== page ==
Along with Macross Plus in 1994, a new Macross TV series was released called "Macross 7" which is extremely campy and low budget and features quite a lot of "space magic" compared to previous series. It's a pretty hard watch if you prefer the more realistic tone of all previous (official) Macross titles, but it's awesome in its own ways. Great music.
in 2002, Macross Zero was released and as the title suggests, is a prequel series to the first series made back in 1982. It goes back to the more serious and realistic tone of Macross Zero... mostly.
in 2007, came "Macross Frontier" which is probably the most famous Macross series aside from the original due to its heavy marketing in Japan.
The next Macross TV series is called "Macross Delta" and it's still in production. We don't know when it will come out, most likely in early or mid 2016 at this stage. I can't wait for it to come out cause... as you can probably guess, I'm a HUGE Macross fan lol.
Lynk, that's intriguing. I'm not normally a particular fan of anime, but you really caught my interest with your description of Macross. I'll be sure to look into it soon, probably tonight. You're right, though, the art style is cool, and it screams retro (I mean that as a good thing). Thanks for the information!
To be perfectly honest, Macross is OLD. The original series was made back in 1982 and has the low quality TV series level of animation that mid to low production series had back then. But if you can get pass that level of awkwardness, it's got an intriguing storyline and some pretty awesome/classic moments that, at the time, was ground-breaking for anime and for a TV series in general.
I would definitely start there with Super Dimension Fortress Macross, and if you like it the rest of the Macross series is easily watchable. Just make sure to watch everything in release order since it makes most sense to watch it that way due to minor retcons and spoilers from previously released series.
If you're willing to go all the way, go with this watch order...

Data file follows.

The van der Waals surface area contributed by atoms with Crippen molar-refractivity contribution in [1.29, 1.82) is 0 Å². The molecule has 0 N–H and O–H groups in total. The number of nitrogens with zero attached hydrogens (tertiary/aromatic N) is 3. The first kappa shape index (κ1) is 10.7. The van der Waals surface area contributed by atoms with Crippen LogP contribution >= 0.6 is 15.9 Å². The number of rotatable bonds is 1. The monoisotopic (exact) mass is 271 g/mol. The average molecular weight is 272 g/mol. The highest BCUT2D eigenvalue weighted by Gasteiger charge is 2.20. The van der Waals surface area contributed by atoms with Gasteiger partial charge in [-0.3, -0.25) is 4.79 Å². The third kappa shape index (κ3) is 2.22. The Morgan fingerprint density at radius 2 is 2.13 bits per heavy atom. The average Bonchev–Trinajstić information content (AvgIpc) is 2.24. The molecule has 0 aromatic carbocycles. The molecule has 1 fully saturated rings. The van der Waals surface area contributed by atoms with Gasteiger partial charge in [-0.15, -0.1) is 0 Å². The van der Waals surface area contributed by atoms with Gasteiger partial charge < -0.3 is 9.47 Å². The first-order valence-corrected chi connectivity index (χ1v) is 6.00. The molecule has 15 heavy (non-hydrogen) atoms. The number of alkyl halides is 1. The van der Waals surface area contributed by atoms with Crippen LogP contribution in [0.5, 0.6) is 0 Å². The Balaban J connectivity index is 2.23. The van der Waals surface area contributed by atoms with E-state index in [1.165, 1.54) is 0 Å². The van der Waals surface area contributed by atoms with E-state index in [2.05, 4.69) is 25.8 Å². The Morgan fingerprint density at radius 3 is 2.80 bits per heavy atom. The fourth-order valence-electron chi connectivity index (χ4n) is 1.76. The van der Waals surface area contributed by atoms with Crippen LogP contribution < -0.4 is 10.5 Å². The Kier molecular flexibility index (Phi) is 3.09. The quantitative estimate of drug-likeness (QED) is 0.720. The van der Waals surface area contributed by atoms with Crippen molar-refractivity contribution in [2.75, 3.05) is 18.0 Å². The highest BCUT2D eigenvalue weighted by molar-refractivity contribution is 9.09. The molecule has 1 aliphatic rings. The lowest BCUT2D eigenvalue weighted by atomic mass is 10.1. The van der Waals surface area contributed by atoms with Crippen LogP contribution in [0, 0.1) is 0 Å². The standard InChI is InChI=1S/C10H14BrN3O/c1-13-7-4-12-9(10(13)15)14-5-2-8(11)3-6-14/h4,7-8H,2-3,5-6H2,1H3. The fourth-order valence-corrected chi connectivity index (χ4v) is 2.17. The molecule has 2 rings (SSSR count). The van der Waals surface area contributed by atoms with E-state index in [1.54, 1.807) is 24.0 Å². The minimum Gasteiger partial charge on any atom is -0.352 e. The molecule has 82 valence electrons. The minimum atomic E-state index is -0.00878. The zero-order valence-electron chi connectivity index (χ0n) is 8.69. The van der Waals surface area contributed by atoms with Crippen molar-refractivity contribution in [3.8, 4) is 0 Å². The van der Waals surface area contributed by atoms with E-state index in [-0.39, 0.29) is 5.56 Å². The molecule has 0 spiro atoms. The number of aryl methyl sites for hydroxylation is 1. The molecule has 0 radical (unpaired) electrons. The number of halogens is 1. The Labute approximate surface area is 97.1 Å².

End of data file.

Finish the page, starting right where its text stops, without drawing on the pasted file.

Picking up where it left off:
1. Super Dimension Fortress Macross (1982): Original TV series that started it all, best place to start. 2. Macross: Do You Remember Love? (1984): Retelling of the TV series, has a different plot but tells a similar story, good to watch after the TV series because of its awesome animation quality. 2.5. Optionally: Macross: Flash Back 2012 (1987): It's a music video collection, so if you like the music from the TV show and movie and want to see a kind of epilogue to the show and movie as well, this is it, otherwise it's easily skipped since it doesn't show all that much in the "epilogue" parts. 3. Macross Plus (1994): At this point in time, Macross fans have grown up and Macross Plus reflects this as it's a more serious and adult orientated show compared to the original. There are TWO versions of Macross Plus you can watch, the 4 episode OVA or the movie version... either one is fine to watch, take your pick. OVA version is a little more fleshed out but has plot holes, movie version cuts out some stuff and adds in new stuff but is better paced and has a more awesome death scene for... someone (I can't say who or what lol). 3.5. Optionally: Macross 7: It's a 52 episode TV series but its extremely campy and kind of hard to swallow, especially if you're not really into anime. You can try, but it's better just to watch Macross FB7 after Macross Frontier to get the gist of what happened here if you'd like. 4. Macross Zero (2002): Takes place before the events of SDF Macross, fleshes out some overall plot points of the series. 5. Macross Frontier (2007): Very popular TV series, a bit more cliche anime but is still a very well made Macross series well worth watching, especially if you've come this far, it has A LOT of references to past series that are all important. 5.33 Optional: Macross Frontier The Movie: The False Songstress (2010) and then Macross Frontier The Movie: The Wings of Goodbye (2011): A set of two movies which retells the Macross Frontier series much like how DYRL? retold the original SDF Macross TV series. 5.66 Optional: Macross FB7: Listen to My Song! (2012): An odd "music video movie" where the characters of Macross Frontier are given video tapes to watch that contain an edited version of the events of Macross 7 featuring a lot of music and the main plots of that series. 6. Macross Delta: If you've come this far, you'll be waiting for Macross Delta to be released some time in 2016 so you can watch it along with me and many other people lol.